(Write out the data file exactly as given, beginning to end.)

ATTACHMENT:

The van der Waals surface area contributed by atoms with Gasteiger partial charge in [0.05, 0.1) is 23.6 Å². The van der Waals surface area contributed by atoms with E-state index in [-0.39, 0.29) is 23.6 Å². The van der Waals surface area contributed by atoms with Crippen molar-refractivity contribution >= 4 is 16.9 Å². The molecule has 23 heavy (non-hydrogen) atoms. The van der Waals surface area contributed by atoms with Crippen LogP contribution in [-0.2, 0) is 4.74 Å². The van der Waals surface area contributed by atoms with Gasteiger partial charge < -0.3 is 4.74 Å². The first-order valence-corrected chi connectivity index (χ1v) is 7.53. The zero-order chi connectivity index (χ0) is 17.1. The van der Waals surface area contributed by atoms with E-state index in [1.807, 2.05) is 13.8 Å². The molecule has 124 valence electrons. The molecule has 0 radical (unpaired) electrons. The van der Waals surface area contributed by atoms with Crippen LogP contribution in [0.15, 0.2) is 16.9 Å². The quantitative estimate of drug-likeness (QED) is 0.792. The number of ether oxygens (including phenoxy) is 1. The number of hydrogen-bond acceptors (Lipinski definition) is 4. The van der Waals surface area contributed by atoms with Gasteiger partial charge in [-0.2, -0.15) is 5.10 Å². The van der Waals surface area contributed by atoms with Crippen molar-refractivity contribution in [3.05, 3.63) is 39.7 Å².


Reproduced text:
The van der Waals surface area contributed by atoms with Gasteiger partial charge in [0.05, 0.1) is 23.6 Å². The van der Waals surface area contributed by atoms with E-state index in [-0.39, 0.29) is 23.6 Å². The van der Waals surface area contributed by atoms with Crippen molar-refractivity contribution >= 4 is 16.9 Å². The molecule has 23 heavy (non-hydrogen) atoms. The van der Waals surface area contributed by atoms with Crippen LogP contribution in [-0.2, 0) is 4.74 Å². The van der Waals surface area contributed by atoms with Gasteiger partial charge < -0.3 is 4.74 Å². The first-order valence-corrected chi connectivity index (χ1v) is 7.53. The zero-order chi connectivity index (χ0) is 17.1. The van der Waals surface area contributed by atoms with E-state index in [1.807, 2.05) is 13.8 Å². The molecule has 124 valence electrons. The molecule has 0 radical (unpaired) electrons. The van der Waals surface area contributed by atoms with Crippen LogP contribution in [0.15, 0.2) is 16.9 Å². The quantitative estimate of drug-likeness (QED) is 0.792. The number of ether oxygens (including phenoxy) is 1. The number of hydrogen-bond acceptors (Lipinski definition) is 4. The van der Waals surface area contributed by atoms with Gasteiger partial charge in [-0.2, -0.15) is 5.10 Å². The van der Waals surface area contributed by atoms with Crippen molar-refractivity contribution in [3.05, 3.63) is 39.7 Å².